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Flexispot Cycle Desk Bike V9 Pro review

This cycle desk bike is a good way to add movement to your working day, but won’t get you serious cycling gains

Flexispot Cycle Desk Bike V9 Pro in office
(Image: © Flexispot)

Tom's Guide Verdict

A good bike for adding movement to your working day.

Pros

  • +

    Easy to put together

  • +

    Easy to use

  • +

    Wheels make it easy to move around office/home

  • +

    Quiet

Cons

  • -

    Cannot be folded away

  • -

    Won’t give you a serious workout

Flexispot Cycle Desk Bike V9 Pro: Specs

Bike size: 37.5 inches x 23 inches x 34 inches-47 inches
Desktop size: 22 inches x 20 inches
Max rider weight: 299 pounds
Adjustable seat range: 29-37 inches
Resistance levels: 8
Batteries: 2 AA batteries required

When it comes to keeping fit, every little helps, but working exercise into your daily routine can be tricky, especially if your job involves you spending a lot of time sitting down. One solution is a bike desk, that allows you to cycle your legs as you respond to emails, or sit in meetings. Unlike a lot of the best exercise bikes on the market, this won’t get you serious cycling gains, but it can help you add some movement to your day-to-day routine. 

But how easy is it to cycle and type? To find out more, I tested the Flexispot Cycle Desk Bike V9 Pro — a relatively cheap desk bike, with an adjustable seat and desk, making it suitable for anyone from 5”1 to 6”2. Find out how it compares to some of the other bikes in our roundup in the Flexispot Cycle Desk Bike V9 Pro review below.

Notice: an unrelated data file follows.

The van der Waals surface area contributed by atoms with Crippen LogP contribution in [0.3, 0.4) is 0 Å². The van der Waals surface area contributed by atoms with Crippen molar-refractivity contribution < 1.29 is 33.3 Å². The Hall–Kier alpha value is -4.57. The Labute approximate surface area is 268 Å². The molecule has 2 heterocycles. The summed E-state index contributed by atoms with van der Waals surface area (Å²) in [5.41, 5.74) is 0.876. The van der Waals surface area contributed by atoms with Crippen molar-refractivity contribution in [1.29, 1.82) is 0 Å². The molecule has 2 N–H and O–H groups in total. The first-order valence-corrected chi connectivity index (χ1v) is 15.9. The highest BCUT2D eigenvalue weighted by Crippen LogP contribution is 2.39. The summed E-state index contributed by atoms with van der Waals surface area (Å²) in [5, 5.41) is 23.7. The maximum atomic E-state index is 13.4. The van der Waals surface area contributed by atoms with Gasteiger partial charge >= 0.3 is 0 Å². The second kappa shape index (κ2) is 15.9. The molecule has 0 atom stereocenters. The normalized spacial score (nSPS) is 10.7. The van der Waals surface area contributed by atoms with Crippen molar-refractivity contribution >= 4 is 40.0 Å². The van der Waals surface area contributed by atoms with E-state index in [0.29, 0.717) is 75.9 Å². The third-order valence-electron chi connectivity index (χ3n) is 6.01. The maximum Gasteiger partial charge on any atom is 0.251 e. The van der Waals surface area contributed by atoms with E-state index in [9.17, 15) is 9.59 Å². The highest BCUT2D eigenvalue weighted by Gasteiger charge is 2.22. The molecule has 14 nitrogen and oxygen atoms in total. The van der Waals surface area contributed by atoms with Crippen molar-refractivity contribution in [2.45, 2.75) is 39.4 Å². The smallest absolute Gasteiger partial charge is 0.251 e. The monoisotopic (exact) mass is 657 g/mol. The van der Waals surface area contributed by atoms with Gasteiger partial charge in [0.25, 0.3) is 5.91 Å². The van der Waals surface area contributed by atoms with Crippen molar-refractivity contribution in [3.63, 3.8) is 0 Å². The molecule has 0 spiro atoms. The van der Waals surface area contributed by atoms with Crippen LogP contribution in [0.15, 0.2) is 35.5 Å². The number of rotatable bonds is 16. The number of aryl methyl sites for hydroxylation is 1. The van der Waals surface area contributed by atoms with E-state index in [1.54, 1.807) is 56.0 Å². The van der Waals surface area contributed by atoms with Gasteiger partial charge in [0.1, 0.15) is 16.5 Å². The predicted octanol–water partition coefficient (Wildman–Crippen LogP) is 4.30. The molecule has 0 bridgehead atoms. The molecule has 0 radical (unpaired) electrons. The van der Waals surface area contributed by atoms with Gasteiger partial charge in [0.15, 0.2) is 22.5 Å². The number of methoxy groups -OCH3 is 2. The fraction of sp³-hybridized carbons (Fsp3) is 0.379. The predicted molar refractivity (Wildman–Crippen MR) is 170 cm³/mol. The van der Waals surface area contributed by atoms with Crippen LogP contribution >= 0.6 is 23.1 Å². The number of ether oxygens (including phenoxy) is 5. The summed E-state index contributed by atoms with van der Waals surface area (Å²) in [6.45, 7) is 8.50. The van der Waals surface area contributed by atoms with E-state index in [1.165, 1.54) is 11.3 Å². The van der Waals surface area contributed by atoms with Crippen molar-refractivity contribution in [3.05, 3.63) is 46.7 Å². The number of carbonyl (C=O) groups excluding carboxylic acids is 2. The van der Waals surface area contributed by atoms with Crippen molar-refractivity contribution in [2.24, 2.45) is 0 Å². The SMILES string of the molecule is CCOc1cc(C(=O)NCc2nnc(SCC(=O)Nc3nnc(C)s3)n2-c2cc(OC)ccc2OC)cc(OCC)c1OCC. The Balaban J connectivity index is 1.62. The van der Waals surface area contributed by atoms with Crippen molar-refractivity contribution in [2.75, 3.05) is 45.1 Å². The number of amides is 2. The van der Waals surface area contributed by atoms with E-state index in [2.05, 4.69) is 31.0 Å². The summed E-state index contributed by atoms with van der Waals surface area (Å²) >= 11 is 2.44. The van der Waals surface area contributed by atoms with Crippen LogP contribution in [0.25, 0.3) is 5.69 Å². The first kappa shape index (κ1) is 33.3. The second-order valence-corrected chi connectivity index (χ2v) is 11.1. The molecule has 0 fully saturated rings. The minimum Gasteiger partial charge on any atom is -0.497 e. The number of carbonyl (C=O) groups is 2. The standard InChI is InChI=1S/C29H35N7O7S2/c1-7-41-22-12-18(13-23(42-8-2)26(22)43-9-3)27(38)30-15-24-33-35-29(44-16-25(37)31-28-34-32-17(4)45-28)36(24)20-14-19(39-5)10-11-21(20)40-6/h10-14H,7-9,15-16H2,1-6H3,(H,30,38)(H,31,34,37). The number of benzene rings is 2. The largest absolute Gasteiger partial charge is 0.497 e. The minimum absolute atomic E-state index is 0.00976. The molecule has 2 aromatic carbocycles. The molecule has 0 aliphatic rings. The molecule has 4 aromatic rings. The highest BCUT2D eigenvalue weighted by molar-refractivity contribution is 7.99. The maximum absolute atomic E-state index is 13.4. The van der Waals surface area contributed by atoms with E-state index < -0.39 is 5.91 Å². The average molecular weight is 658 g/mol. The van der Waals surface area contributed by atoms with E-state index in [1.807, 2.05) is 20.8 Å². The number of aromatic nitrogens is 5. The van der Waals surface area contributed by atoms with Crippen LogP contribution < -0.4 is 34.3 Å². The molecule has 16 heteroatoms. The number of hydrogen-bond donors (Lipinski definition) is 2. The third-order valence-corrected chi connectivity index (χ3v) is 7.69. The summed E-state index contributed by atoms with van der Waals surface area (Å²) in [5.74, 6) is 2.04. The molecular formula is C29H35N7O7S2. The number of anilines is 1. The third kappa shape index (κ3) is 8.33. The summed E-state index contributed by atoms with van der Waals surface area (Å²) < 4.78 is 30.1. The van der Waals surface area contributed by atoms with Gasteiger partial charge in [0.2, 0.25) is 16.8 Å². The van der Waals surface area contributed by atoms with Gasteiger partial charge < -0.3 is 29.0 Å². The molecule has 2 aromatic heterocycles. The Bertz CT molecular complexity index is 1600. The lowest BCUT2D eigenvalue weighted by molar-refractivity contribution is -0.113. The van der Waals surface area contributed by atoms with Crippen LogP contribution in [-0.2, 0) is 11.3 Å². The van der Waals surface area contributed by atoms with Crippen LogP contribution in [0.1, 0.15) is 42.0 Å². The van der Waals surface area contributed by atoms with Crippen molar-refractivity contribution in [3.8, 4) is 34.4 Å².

Flexispot Cycle Desk Bike V9 Pro review: Price and availability

At the time of writing, the Flexispot Cycle Desk Bike V9 Pro costs $399/£339. This includes the bike and the adjustable desktop. You can purchase the bike alone and slot it underneath your desk, especially if you have one of the best standing desks already. The bike is available in black and white. 

The bike comes with free shipping, and has a 30-day risk-free return policy, allowing you to try cycling while working, and getting your money back if it’s not for you. 

Flexispot Cycle Desk Bike V9 Pro review: Design and set-up 

Design-wise, the Flexispot Cycle Desk Bike V9 Pro is pretty simple. The bottom part of the desk is a bike, with an adjustable seat, a small digital display that displays time (how long you’ve been cycling), speed of pedaling, distance, calorie burn, total distance, and overall speed. You can cycle through these displays, have them constantly rotate, or pause on one while using the bike. You will need to insert two AA batteries to make this screen work. 

Flexispot Cycle Desk Bike V9 Pro display

(Image credit: Tom's Guide)